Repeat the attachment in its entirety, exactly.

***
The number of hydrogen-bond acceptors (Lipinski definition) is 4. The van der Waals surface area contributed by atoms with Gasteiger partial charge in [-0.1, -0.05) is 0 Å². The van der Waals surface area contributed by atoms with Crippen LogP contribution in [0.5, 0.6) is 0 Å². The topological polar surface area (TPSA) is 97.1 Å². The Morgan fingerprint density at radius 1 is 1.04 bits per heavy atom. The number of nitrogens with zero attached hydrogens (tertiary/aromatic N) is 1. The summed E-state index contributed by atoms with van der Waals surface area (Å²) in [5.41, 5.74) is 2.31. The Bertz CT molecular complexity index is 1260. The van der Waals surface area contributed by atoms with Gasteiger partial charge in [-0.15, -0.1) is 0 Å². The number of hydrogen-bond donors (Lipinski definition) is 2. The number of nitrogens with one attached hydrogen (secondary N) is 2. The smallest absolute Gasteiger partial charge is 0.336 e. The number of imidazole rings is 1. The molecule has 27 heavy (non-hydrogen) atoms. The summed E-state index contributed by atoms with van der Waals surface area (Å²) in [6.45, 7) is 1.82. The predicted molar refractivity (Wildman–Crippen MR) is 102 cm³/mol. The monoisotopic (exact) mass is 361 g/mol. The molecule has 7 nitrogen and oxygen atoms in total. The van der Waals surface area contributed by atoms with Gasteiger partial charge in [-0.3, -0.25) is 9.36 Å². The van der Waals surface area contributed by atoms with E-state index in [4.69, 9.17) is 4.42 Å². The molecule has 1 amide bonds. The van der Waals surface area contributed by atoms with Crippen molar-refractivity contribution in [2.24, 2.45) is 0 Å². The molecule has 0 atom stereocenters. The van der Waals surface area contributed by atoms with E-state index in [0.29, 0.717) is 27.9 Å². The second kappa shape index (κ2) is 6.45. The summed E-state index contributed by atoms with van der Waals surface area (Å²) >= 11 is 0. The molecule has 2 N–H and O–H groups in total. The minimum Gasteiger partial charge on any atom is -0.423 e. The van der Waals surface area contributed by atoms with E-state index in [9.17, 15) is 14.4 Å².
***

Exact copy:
The number of hydrogen-bond acceptors (Lipinski definition) is 4. The van der Waals surface area contributed by atoms with Gasteiger partial charge in [-0.1, -0.05) is 0 Å². The van der Waals surface area contributed by atoms with Crippen LogP contribution in [0.5, 0.6) is 0 Å². The topological polar surface area (TPSA) is 97.1 Å². The Morgan fingerprint density at radius 1 is 1.04 bits per heavy atom. The number of nitrogens with zero attached hydrogens (tertiary/aromatic N) is 1. The summed E-state index contributed by atoms with van der Waals surface area (Å²) in [5.41, 5.74) is 2.31. The Bertz CT molecular complexity index is 1260. The van der Waals surface area contributed by atoms with Gasteiger partial charge in [-0.15, -0.1) is 0 Å². The number of hydrogen-bond donors (Lipinski definition) is 2. The number of nitrogens with one attached hydrogen (secondary N) is 2. The smallest absolute Gasteiger partial charge is 0.336 e. The number of imidazole rings is 1. The molecule has 27 heavy (non-hydrogen) atoms. The summed E-state index contributed by atoms with van der Waals surface area (Å²) in [6.45, 7) is 1.82. The predicted molar refractivity (Wildman–Crippen MR) is 102 cm³/mol. The monoisotopic (exact) mass is 361 g/mol. The molecule has 7 nitrogen and oxygen atoms in total. The van der Waals surface area contributed by atoms with Gasteiger partial charge in [-0.3, -0.25) is 9.36 Å². The van der Waals surface area contributed by atoms with E-state index in [4.69, 9.17) is 4.42 Å². The molecule has 1 amide bonds. The van der Waals surface area contributed by atoms with Crippen molar-refractivity contribution in [2.24, 2.45) is 0 Å². The molecule has 0 atom stereocenters. The van der Waals surface area contributed by atoms with E-state index in [0.29, 0.717) is 27.9 Å². The second kappa shape index (κ2) is 6.45. The summed E-state index contributed by atoms with van der Waals surface area (Å²) >= 11 is 0. The molecule has 2 N–H and O–H groups in total. The minimum Gasteiger partial charge on any atom is -0.423 e. The van der Waals surface area contributed by atoms with E-state index in [9.17, 15) is 14.4 Å².